Traditional infrastructure provides essential services to society and benefits. They are “essential to the sustainability and growth of an economy,” according to the Royal Bank of Canada’s Global Asset Management.

Even more, because there is often little competition in regulated industries or after a government contract is established, traditional infrastructure investments tend to have sustainable cash flows and resistance to economic swings. 

If the market for roads, bridges, and pipes seems pretty straightforward, consider what the new high-tech infrastructure of 5G could mean.

Given that the transition from 3G to 4G wireless communication helped usher in the era of online banking, Uber, and Snapchat, the nationwide transition from 4G to 5G could mean big changes and opportunities. 5G offers the most capable wireless infrastructure available that has the potential to be 100 times faster than 4G, with increased connection capacity.

Market intelligence firm IDC forecasts that worldwide 5G connections will reach 1.01 billion in 2023. That’s up from approximately 10.0 million from 2019. That’s good news considering that 5G is anticipated to be a driver of technological growth for years to come, supporting the “future digitization and automation of systems, connecting smart sensors with AI.”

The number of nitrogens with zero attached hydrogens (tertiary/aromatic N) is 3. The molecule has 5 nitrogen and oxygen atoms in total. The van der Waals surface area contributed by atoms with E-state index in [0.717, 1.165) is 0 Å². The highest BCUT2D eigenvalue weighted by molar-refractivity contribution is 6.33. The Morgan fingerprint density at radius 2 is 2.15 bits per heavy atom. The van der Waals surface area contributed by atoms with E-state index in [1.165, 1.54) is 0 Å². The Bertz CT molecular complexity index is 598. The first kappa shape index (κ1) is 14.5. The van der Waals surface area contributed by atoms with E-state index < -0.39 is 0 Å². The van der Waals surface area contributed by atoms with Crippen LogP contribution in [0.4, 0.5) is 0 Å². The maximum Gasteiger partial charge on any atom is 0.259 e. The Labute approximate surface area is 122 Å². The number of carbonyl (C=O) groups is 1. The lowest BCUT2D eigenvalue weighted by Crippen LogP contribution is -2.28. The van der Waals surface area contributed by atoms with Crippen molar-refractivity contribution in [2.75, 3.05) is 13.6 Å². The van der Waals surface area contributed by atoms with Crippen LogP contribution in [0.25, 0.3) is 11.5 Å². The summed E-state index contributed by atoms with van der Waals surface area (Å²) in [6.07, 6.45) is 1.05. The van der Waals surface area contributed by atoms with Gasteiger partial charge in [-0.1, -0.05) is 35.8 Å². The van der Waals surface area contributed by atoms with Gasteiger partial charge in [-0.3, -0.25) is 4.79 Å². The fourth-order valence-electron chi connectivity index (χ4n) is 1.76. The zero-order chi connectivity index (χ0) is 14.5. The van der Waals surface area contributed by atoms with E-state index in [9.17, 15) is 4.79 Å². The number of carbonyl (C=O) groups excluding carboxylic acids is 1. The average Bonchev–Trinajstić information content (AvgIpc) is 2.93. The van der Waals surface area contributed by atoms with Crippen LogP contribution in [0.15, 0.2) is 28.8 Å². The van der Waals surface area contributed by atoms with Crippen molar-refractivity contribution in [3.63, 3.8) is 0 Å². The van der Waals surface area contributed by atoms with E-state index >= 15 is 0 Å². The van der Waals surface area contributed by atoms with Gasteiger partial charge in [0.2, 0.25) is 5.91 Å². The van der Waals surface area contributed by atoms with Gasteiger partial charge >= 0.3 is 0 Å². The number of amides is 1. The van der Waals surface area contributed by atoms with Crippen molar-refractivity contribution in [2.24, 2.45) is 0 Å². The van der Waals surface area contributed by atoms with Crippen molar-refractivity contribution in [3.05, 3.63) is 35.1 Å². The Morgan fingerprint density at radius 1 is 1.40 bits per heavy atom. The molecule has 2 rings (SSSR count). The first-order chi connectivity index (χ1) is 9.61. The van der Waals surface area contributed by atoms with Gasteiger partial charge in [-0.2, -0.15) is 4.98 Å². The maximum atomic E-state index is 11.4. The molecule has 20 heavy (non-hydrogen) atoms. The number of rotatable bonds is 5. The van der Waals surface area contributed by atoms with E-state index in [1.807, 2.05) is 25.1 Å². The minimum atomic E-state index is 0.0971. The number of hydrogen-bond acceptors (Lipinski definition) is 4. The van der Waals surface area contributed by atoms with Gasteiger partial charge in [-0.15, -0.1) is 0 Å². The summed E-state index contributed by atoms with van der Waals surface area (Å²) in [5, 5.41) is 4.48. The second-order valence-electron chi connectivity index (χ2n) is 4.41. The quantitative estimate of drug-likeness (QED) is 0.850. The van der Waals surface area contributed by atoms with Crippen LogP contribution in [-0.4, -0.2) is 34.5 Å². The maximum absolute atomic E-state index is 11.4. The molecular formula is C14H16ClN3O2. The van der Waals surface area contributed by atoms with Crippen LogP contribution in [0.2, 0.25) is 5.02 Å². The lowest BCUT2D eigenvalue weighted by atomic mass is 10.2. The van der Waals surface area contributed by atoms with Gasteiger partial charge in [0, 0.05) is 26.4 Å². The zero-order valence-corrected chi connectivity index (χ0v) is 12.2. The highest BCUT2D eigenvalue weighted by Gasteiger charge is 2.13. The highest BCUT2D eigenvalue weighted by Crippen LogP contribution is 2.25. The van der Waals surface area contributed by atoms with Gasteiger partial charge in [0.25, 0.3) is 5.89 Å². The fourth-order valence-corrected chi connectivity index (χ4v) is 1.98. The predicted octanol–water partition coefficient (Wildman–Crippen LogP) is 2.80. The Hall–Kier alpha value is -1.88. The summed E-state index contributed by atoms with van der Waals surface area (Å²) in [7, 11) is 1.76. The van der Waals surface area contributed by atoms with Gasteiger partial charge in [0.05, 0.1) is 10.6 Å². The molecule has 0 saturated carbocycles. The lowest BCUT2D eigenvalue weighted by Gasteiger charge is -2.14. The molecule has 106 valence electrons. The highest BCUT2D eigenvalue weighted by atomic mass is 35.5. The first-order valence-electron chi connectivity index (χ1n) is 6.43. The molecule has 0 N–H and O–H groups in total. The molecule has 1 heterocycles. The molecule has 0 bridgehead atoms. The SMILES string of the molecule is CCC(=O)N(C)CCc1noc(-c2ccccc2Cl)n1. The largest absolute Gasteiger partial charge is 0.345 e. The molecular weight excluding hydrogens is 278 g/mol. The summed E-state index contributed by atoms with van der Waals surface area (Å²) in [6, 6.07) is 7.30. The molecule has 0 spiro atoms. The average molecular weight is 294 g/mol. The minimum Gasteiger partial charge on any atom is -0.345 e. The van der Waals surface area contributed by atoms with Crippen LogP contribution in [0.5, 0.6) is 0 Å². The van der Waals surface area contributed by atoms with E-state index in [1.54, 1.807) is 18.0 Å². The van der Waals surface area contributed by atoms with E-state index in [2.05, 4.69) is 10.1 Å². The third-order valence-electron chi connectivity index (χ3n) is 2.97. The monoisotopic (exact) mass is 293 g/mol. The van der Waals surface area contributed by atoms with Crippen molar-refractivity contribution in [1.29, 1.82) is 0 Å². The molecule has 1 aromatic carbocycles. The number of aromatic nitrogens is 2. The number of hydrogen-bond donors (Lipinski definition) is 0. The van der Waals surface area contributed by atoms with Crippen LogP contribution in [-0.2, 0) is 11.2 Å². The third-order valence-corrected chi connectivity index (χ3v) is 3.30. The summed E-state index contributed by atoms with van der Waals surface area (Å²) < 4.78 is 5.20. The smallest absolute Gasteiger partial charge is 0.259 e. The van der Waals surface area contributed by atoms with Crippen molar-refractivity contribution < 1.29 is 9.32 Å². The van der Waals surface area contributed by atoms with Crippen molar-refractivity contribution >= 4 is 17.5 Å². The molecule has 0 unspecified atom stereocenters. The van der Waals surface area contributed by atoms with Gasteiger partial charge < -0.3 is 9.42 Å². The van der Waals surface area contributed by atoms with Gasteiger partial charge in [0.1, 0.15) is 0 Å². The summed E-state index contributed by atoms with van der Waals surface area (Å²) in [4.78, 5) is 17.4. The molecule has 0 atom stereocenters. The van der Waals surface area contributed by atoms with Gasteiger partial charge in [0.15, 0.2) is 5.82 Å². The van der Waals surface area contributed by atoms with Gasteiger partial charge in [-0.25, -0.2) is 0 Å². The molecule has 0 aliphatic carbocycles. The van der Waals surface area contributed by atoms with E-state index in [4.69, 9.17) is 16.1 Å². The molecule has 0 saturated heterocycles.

In a world where the internet is more capable and reliable than ever before, does the wireless transmission of energy seem like a thing of science fiction?

It’s not. In fact, it’s already possible through UV rays, microwaves, electromagnetic fields, inductive coupling, and via Wi-Fi. And, even our electric toothbrushes. If applied on a large scale to the world outside of our bathrooms, the wireless transfer of energy could be transformative. It could give people without a reliable source of power, in rural areas for example, wireless access to a sustainable power supply. 

The companies that make the component parts of this technology, like the makers of semiconductors that make chips for smartphones, are sure to soar with increased demand.  Consider also the makers of wireless sensors, which support new gaming capabilities of 5G, and the manufacturers of fiber optic technologies that support new 5G networks. 

It’s not just the makers of the hardware that will benefit. Mobile apps that require large amounts of data transfer, from Netflix to Spotify, are anticipated to see a boost from increased online capacity. Standard 5G systems are also expected to boost the speed and efficiency of cloud computing services. 

The future of infrastructure is twofold — on both an improved roadway, and improved information highway. The need for investment is not a surprise to lawmakers or to the average American — but the reality of investment, especially considering the looming September 30 deadline, is imminent.

How to invest in infrastructure 

Given the broad reach of infrastructure as an asset class, it can be challenging for investors to fully diversify their holdings. However, infrastructure-focused ETFs and mutual funds are a good way to access this sector without investing directly in individual companies. A search on Magnifi suggests there are a few different ways to do this.